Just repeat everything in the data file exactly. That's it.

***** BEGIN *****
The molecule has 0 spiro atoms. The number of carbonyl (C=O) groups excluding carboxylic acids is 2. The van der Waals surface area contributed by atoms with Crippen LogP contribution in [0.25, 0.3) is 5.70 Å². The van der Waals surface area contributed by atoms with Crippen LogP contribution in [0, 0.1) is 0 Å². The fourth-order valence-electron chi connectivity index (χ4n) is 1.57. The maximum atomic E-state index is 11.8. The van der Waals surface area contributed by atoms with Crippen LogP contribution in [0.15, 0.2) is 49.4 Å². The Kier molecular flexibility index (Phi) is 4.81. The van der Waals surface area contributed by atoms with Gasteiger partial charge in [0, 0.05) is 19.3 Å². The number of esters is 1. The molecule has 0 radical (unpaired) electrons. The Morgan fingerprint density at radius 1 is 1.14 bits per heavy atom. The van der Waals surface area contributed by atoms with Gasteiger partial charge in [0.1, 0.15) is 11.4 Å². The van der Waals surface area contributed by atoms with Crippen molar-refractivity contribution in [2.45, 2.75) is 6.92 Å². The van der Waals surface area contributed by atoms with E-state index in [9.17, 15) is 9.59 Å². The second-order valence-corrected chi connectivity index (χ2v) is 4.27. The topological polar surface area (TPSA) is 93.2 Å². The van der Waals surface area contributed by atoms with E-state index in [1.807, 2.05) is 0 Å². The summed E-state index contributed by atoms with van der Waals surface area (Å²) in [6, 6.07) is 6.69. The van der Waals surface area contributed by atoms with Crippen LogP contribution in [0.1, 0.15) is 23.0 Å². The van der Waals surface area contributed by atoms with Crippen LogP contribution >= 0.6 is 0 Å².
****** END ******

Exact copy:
The molecule has 0 spiro atoms. The number of carbonyl (C=O) groups excluding carboxylic acids is 2. The van der Waals surface area contributed by atoms with Crippen LogP contribution in [0.25, 0.3) is 5.70 Å². The van der Waals surface area contributed by atoms with Crippen LogP contribution in [0, 0.1) is 0 Å². The fourth-order valence-electron chi connectivity index (χ4n) is 1.57. The maximum atomic E-state index is 11.8. The van der Waals surface area contributed by atoms with Crippen LogP contribution in [0.15, 0.2) is 49.4 Å². The Kier molecular flexibility index (Phi) is 4.81. The van der Waals surface area contributed by atoms with Gasteiger partial charge in [0, 0.05) is 19.3 Å². The number of esters is 1. The molecule has 0 radical (unpaired) electrons. The Morgan fingerprint density at radius 1 is 1.14 bits per heavy atom. The van der Waals surface area contributed by atoms with Gasteiger partial charge in [0.1, 0.15) is 11.4 Å². The van der Waals surface area contributed by atoms with Crippen molar-refractivity contribution in [2.45, 2.75) is 6.92 Å². The van der Waals surface area contributed by atoms with E-state index in [9.17, 15) is 9.59 Å². The second-order valence-corrected chi connectivity index (χ2v) is 4.27. The topological polar surface area (TPSA) is 93.2 Å². The van der Waals surface area contributed by atoms with E-state index in [1.807, 2.05) is 0 Å². The summed E-state index contributed by atoms with van der Waals surface area (Å²) in [6, 6.07) is 6.69. The van der Waals surface area contributed by atoms with Crippen LogP contribution in [0.1, 0.15) is 23.0 Å². The van der Waals surface area contributed by atoms with Crippen LogP contribution >= 0.6 is 0 Å².